A number of epinephrine auto-injector manufacturers have released statements in recent days addressing supply issues related to the anaphylaxis treatment. 

In May, the Food and Drug Administration posted a drug shortage alert, adding Mylan’s EpiPen (epinephrine injection) to the drug shortage list. Mylan released a statement last week expressing that they are continuing to experience ‘interruptions in the production’ of EpiPen 0.3mg and EpiPen Jr 0.15mg Auto-Injectors.

EpiPen is manufactured by Meridian, a subsidiary of Pfizer, and Mylan said that they are actively exploring several options to help stabilize the supply. In their own statement, Pfizer confirmed that they cannot guarantee that the product will be available at all pharmacies. They also urged patients to be prudent about refilling prescriptions for EpiPen if they already have supplies of unexpired product readily available, to help ensure other patients have access to the medication.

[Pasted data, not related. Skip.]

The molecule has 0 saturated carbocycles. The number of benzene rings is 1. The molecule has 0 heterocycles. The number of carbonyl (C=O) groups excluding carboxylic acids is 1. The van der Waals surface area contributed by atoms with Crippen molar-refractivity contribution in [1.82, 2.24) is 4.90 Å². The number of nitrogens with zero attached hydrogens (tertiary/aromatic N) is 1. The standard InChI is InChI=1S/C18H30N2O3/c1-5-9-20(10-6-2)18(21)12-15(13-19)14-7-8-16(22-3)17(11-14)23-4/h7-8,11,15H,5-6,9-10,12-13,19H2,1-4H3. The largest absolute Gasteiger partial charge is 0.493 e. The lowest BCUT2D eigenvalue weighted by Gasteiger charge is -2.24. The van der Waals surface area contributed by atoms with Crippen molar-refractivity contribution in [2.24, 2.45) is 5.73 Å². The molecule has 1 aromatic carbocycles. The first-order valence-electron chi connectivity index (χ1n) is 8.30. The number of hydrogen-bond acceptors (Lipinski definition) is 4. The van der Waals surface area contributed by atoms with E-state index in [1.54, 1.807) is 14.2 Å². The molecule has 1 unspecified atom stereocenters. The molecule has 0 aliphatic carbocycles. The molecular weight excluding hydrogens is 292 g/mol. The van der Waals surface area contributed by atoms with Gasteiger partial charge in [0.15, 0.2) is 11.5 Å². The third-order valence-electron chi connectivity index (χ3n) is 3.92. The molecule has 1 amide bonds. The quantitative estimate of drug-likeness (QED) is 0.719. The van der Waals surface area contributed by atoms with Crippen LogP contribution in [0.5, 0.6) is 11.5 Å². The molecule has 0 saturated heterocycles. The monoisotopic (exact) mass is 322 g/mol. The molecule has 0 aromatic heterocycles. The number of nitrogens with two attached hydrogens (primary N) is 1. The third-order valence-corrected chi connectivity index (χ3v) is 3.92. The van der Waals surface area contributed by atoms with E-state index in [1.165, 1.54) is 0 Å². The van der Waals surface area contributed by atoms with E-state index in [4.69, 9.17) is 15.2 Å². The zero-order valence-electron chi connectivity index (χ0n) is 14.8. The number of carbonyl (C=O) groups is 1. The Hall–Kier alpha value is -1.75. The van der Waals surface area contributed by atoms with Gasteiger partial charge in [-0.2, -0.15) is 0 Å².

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Kaléo, the manufacturer of the epinephrine auto-injector, AUVI-Q, reports that they have sufficient supply to meet ‘any anticipated demand’. The Company released a statement affirming the product’s availability. “Kaléo is able to fill, and is filling, all the AUVI-Q orders through our Direct Delivery service at www.auvi-q.com,” said Phil Rackliffe, General Manager of Allergy and Pediatrics, at Kaléo. “It’s important to note that patients must obtain AUVI-Q through the Direct Delivery service to ensure delivery to their home or healthcare provider’s office and the best expiration dating for AUVI-Q.” AUVI-Q includes a voice instruction feature to guide a user through administration and is available in 0.1mg, 0.15mg, and 0.3mg strength auto-injectors. 

For more information visit Auvi-q.com or Mylan.com.

This article originally appeared on MPR